Barrier number 1: Poorer individuals and families may not have access to a computer at home. Library and community centre computers are a vital resource, but these services are not always open and often the computers are slowly dying from decades of use. The next best option is to get an appointment with an advice worker- that’s if there is a charity or citizens advice nearby that can help, if you can physically make it there, and if you can fit in an appointment around childcare or working hours. If you don’t know how to use a computer, that’s the only option.

Barrier number 2: For someone with learning difficulties or mental health problems, understanding that they need a username, password, memorable answers, and 16-digit identification code can just be too much. Many are struggling to cope day-to-day; remembering to eat and come to appointments is a struggle, let alone remembering a password.

Barrier number 3: Next, the claimant must have an email address- you can’t open a Universal Credit account without an email address, as they have to email you a verification code. Some clients have never emailed in their life, others have forgotten their email address long ago. Sometimes, a client will remember their email address, but when it comes to getting the verification code, they can’t remember how to log into their email. The Universal Credit website will not let you progress beyond this, meaning I’m often making email accounts as well as benefits applications for clients.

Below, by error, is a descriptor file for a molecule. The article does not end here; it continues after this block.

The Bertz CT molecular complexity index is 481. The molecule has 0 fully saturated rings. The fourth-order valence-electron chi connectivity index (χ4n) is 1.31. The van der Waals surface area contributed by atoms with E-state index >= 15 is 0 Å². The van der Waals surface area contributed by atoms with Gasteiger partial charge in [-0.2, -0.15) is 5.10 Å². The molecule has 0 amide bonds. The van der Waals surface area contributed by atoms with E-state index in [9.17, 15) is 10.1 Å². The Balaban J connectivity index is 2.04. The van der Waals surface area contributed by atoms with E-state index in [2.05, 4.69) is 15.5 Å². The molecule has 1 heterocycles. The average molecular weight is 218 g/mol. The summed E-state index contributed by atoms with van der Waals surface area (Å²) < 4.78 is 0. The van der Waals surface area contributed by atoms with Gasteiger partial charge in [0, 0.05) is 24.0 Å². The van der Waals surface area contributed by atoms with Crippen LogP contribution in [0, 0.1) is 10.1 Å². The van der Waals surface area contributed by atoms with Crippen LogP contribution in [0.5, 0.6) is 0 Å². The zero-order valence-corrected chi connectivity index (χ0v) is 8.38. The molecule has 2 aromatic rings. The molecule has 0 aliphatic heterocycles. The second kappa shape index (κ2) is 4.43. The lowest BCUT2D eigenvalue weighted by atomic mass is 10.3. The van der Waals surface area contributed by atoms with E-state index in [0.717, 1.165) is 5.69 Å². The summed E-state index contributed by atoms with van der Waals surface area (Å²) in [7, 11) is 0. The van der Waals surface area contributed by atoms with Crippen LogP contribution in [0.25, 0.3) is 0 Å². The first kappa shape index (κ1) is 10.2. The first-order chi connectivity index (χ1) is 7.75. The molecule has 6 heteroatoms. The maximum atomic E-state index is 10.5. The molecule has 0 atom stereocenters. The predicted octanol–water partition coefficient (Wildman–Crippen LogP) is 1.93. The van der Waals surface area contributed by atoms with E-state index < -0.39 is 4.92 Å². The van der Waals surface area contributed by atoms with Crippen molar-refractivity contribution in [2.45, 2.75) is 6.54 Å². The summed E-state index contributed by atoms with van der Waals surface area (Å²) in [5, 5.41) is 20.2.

Barrier number 4: After entering what feels like endless details, the claimant has to make an appointment with their Job Centre to open the claim. To do so, you have to call Universal Credit.

Calling Universal Credit

As you can imagine, calling the DWP is never particularly efficient or enjoyable. Calling Universal Credit is often infuriating. At every stage there is an automated message that tells you it’s MUCH better to just go online and sort it out there. You then go through several automated questions, options to dial, and get through to someone after seemingly hours (but often more like 45 minutes) of listening to the tinny hold music version of Vivaldi’s Four Seasons. Poor Vivaldi.

On a more serious note, this phonecall procedure makes you feel unwanted. The repeated attempts to persuade you to go online instead, the long time on hold, the reams of automated questions: they don’t want to talk to you at all. The worst thing is, you are only going to call if you aren’t able to navigate the online system. Being told to go back online is even more frustrating in this situation: if my client could understand the website, they wouldn’t be choosing to go through the painful process of calling.